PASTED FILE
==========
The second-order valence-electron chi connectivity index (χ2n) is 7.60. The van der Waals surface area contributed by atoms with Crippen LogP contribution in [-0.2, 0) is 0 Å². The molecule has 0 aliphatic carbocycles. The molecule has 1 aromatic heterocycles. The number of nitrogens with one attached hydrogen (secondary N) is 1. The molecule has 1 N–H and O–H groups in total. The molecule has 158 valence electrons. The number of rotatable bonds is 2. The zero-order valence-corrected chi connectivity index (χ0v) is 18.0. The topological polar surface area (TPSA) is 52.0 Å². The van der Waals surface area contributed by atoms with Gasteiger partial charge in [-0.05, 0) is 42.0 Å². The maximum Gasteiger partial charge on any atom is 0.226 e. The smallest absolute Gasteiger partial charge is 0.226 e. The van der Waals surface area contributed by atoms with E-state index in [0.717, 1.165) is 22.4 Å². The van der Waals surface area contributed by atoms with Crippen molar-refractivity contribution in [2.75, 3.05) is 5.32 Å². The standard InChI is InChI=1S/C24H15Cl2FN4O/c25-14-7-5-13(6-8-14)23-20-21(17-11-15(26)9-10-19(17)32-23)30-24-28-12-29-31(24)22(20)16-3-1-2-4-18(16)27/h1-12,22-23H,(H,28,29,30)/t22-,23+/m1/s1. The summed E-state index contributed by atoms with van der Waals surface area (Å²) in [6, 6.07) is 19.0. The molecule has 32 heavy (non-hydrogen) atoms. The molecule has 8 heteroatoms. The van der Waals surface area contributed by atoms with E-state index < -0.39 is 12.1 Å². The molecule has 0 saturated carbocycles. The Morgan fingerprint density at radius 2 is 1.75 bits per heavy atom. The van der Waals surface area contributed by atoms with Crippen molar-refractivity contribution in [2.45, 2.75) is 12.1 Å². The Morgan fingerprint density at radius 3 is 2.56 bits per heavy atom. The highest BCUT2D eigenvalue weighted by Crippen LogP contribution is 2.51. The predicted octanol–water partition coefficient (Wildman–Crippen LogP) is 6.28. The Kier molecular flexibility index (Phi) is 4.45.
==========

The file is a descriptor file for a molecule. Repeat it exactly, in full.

The second-order valence-electron chi connectivity index (χ2n) is 7.60. The van der Waals surface area contributed by atoms with Crippen LogP contribution in [-0.2, 0) is 0 Å². The molecule has 0 aliphatic carbocycles. The molecule has 1 aromatic heterocycles. The number of nitrogens with one attached hydrogen (secondary N) is 1. The molecule has 1 N–H and O–H groups in total. The molecule has 158 valence electrons. The number of rotatable bonds is 2. The zero-order valence-corrected chi connectivity index (χ0v) is 18.0. The topological polar surface area (TPSA) is 52.0 Å². The van der Waals surface area contributed by atoms with Gasteiger partial charge in [-0.05, 0) is 42.0 Å². The maximum Gasteiger partial charge on any atom is 0.226 e. The smallest absolute Gasteiger partial charge is 0.226 e. The van der Waals surface area contributed by atoms with E-state index in [0.717, 1.165) is 22.4 Å². The van der Waals surface area contributed by atoms with Crippen molar-refractivity contribution in [2.75, 3.05) is 5.32 Å². The standard InChI is InChI=1S/C24H15Cl2FN4O/c25-14-7-5-13(6-8-14)23-20-21(17-11-15(26)9-10-19(17)32-23)30-24-28-12-29-31(24)22(20)16-3-1-2-4-18(16)27/h1-12,22-23H,(H,28,29,30)/t22-,23+/m1/s1. The summed E-state index contributed by atoms with van der Waals surface area (Å²) in [6, 6.07) is 19.0. The molecule has 32 heavy (non-hydrogen) atoms. The molecule has 8 heteroatoms. The van der Waals surface area contributed by atoms with E-state index < -0.39 is 12.1 Å². The molecule has 0 saturated carbocycles. The Morgan fingerprint density at radius 2 is 1.75 bits per heavy atom. The van der Waals surface area contributed by atoms with Crippen molar-refractivity contribution in [2.45, 2.75) is 12.1 Å². The Morgan fingerprint density at radius 3 is 2.56 bits per heavy atom. The highest BCUT2D eigenvalue weighted by Crippen LogP contribution is 2.51. The predicted octanol–water partition coefficient (Wildman–Crippen LogP) is 6.28. The Kier molecular flexibility index (Phi) is 4.45.